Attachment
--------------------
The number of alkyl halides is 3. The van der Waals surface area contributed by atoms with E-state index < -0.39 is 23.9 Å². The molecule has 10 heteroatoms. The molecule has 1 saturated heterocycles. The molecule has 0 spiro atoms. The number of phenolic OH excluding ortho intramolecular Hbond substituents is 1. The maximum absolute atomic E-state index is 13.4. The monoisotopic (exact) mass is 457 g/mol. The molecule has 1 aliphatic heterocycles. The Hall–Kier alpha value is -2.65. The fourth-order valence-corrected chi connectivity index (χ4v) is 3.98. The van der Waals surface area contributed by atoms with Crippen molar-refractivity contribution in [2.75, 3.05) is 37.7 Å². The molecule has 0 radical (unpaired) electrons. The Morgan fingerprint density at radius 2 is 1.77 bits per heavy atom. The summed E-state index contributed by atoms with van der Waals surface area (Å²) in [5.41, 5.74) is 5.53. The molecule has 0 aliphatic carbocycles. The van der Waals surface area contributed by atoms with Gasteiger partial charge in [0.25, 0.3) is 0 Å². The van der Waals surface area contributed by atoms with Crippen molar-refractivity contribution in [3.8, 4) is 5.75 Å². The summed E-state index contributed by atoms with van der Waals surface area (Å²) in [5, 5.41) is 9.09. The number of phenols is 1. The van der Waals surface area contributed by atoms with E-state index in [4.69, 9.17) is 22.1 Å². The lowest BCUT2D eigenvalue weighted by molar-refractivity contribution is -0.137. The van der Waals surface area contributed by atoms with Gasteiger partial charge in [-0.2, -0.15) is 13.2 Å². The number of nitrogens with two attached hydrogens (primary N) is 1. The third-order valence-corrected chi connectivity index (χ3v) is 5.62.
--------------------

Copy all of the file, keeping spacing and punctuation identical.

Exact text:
The number of alkyl halides is 3. The van der Waals surface area contributed by atoms with E-state index < -0.39 is 23.9 Å². The molecule has 10 heteroatoms. The molecule has 1 saturated heterocycles. The molecule has 0 spiro atoms. The number of phenolic OH excluding ortho intramolecular Hbond substituents is 1. The maximum absolute atomic E-state index is 13.4. The monoisotopic (exact) mass is 457 g/mol. The molecule has 1 aliphatic heterocycles. The Hall–Kier alpha value is -2.65. The fourth-order valence-corrected chi connectivity index (χ4v) is 3.98. The van der Waals surface area contributed by atoms with Crippen molar-refractivity contribution in [2.75, 3.05) is 37.7 Å². The molecule has 0 radical (unpaired) electrons. The Morgan fingerprint density at radius 2 is 1.77 bits per heavy atom. The summed E-state index contributed by atoms with van der Waals surface area (Å²) in [5.41, 5.74) is 5.53. The molecule has 0 aliphatic carbocycles. The van der Waals surface area contributed by atoms with Gasteiger partial charge in [0.25, 0.3) is 0 Å². The van der Waals surface area contributed by atoms with Crippen molar-refractivity contribution in [3.8, 4) is 5.75 Å². The summed E-state index contributed by atoms with van der Waals surface area (Å²) in [5, 5.41) is 9.09. The number of phenols is 1. The van der Waals surface area contributed by atoms with E-state index in [4.69, 9.17) is 22.1 Å². The lowest BCUT2D eigenvalue weighted by molar-refractivity contribution is -0.137. The van der Waals surface area contributed by atoms with Gasteiger partial charge in [-0.2, -0.15) is 13.2 Å². The number of nitrogens with two attached hydrogens (primary N) is 1. The third-order valence-corrected chi connectivity index (χ3v) is 5.62.